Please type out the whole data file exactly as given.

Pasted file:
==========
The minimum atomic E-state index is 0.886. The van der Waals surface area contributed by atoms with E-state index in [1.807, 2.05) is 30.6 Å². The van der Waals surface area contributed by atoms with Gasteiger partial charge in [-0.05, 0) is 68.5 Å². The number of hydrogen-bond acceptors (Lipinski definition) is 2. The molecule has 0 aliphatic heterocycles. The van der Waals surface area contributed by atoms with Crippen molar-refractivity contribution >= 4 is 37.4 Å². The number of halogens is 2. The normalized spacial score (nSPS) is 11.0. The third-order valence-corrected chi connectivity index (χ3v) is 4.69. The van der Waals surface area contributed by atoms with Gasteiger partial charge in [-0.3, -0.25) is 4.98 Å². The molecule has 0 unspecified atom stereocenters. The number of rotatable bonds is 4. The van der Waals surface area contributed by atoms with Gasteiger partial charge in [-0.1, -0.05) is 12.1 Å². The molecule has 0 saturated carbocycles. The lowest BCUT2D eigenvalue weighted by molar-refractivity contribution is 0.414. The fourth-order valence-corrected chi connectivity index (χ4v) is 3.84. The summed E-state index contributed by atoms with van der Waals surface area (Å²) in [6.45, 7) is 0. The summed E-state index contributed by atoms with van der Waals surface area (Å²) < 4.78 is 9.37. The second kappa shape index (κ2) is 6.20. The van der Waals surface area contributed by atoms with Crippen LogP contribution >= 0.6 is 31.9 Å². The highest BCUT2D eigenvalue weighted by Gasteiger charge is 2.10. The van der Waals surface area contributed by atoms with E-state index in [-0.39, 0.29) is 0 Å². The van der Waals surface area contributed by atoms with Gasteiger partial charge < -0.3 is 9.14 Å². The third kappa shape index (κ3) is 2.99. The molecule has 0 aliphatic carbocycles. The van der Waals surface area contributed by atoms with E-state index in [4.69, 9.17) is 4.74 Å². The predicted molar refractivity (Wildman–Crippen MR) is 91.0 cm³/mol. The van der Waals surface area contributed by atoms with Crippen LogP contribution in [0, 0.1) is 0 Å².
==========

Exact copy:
The minimum atomic E-state index is 0.886. The van der Waals surface area contributed by atoms with E-state index in [1.807, 2.05) is 30.6 Å². The van der Waals surface area contributed by atoms with Gasteiger partial charge in [-0.05, 0) is 68.5 Å². The number of hydrogen-bond acceptors (Lipinski definition) is 2. The molecule has 0 aliphatic heterocycles. The van der Waals surface area contributed by atoms with Crippen molar-refractivity contribution >= 4 is 37.4 Å². The number of halogens is 2. The normalized spacial score (nSPS) is 11.0. The third-order valence-corrected chi connectivity index (χ3v) is 4.69. The van der Waals surface area contributed by atoms with Gasteiger partial charge in [-0.3, -0.25) is 4.98 Å². The molecule has 0 unspecified atom stereocenters. The number of rotatable bonds is 4. The van der Waals surface area contributed by atoms with Gasteiger partial charge in [-0.1, -0.05) is 12.1 Å². The molecule has 0 saturated carbocycles. The lowest BCUT2D eigenvalue weighted by molar-refractivity contribution is 0.414. The fourth-order valence-corrected chi connectivity index (χ4v) is 3.84. The summed E-state index contributed by atoms with van der Waals surface area (Å²) in [6.45, 7) is 0. The summed E-state index contributed by atoms with van der Waals surface area (Å²) < 4.78 is 9.37. The second kappa shape index (κ2) is 6.20. The van der Waals surface area contributed by atoms with Crippen LogP contribution >= 0.6 is 31.9 Å². The highest BCUT2D eigenvalue weighted by Gasteiger charge is 2.10. The van der Waals surface area contributed by atoms with E-state index in [-0.39, 0.29) is 0 Å². The van der Waals surface area contributed by atoms with Gasteiger partial charge < -0.3 is 9.14 Å². The third kappa shape index (κ3) is 2.99. The molecule has 0 aliphatic carbocycles. The van der Waals surface area contributed by atoms with E-state index in [4.69, 9.17) is 4.74 Å². The predicted molar refractivity (Wildman–Crippen MR) is 91.0 cm³/mol. The van der Waals surface area contributed by atoms with Crippen LogP contribution in [0, 0.1) is 0 Å².